Women and Weasels: Mythologies of Birth in Ancient Greece and Rome (Google eBook)

Front Cover
University of Chicago Press, Aug 26, 2013 - Literary Criticism - 368 pages
0 Reviews
If you told a woman her sex had a shared, long-lived history with weasels, she might deck you. But those familiar with mythology know better: that the connection between women and weasels is an ancient and favorable one, based in the Greek myth of a midwife who tricked the gods to ease Heracles’s birth—and was turned into a weasel by Hera as punishment. Following this story as it is retold over centuries in literature and art, Women and Weasels takes us on a journey through mythology and ancient belief, revising our understanding of myth, heroism, and the status of women and animals in Western culture. Maurizio Bettini recounts and analyzes a variety of key literary and visual moments that highlight the weasel’s many attributes. We learn of its legendary sexual and childbearing habits and symbolic association with witchcraft and midwifery, its role as a domestic pet favored by women, and its ability to slip in and out of tight spaces. The weasel, Bettini reveals, is present at many unexpected moments in human history, assisting women in labor and thwarting enemies who might plot their ruin. With a parade of symbolic associations between weasels and women—witches, prostitutes, midwives, sisters-in-law, brides, mothers, and heroes—Bettini brings to life one of the most venerable and enduring myths of Western culture.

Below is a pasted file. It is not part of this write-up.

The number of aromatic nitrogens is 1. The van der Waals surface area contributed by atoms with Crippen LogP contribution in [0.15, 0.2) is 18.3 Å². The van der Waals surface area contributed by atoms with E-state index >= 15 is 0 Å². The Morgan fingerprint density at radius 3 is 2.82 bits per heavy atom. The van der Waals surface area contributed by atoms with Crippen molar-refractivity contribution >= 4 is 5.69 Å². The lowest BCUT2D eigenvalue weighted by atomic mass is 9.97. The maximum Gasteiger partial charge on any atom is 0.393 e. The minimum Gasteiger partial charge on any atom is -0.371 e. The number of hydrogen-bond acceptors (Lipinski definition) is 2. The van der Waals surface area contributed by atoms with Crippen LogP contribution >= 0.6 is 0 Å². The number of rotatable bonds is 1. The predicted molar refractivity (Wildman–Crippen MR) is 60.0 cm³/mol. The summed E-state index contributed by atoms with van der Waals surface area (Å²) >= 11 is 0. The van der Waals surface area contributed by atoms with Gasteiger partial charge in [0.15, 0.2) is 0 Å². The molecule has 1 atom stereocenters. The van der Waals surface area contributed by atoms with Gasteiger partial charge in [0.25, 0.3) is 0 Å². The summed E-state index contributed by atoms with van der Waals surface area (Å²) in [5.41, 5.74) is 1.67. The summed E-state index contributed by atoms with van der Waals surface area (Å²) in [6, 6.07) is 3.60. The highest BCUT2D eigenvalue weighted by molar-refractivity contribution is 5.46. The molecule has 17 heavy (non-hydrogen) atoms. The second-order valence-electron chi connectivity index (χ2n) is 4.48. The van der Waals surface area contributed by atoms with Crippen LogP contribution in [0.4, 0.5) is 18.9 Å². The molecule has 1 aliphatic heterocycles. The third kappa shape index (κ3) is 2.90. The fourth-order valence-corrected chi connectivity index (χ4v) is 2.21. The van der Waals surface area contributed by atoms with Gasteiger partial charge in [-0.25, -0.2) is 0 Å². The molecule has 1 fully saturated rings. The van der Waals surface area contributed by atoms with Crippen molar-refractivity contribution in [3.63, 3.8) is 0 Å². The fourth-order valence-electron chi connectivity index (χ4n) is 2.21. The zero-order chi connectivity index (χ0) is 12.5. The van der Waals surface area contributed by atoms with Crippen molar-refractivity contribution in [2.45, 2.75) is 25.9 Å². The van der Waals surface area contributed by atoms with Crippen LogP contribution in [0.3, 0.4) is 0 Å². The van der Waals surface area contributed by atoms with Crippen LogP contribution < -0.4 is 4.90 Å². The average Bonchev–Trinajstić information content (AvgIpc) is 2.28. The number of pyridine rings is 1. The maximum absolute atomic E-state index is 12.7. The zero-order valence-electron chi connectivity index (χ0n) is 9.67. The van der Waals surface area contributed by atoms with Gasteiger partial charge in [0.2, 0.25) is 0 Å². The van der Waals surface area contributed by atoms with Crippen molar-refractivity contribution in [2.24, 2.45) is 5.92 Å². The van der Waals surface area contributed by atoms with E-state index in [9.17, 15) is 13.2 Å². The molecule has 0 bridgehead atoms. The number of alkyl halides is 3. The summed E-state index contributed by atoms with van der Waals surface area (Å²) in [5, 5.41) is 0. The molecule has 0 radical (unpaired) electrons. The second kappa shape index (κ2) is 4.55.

What people are saying - Write a review

We haven't found any reviews in the usual places.

Contents

Prologue on Olympus
1
I The Story of Alcmene Saved by the Weasel
25
II Animal Metaphors and Womens Roles
135
Alcmenes Thoughts
218
Notes
233
Index
339
Copyright

Common terms and phrases

About the author (2013)

Maurizio Bettini is professor of classical philology at the Università degli Studi di Siena, Italy, and a regular visiting professor in the Department of Classics at the University of California, Berkeley. He lives in Siena, Italy. Emlyn Eisenach is an independent scholar and translator and the author of Husbands, Wives, and Concubines: Marriage, Family, and Social Order in Sixteenth-Century Verona. She lives in Chicago, IL.

Bibliographic information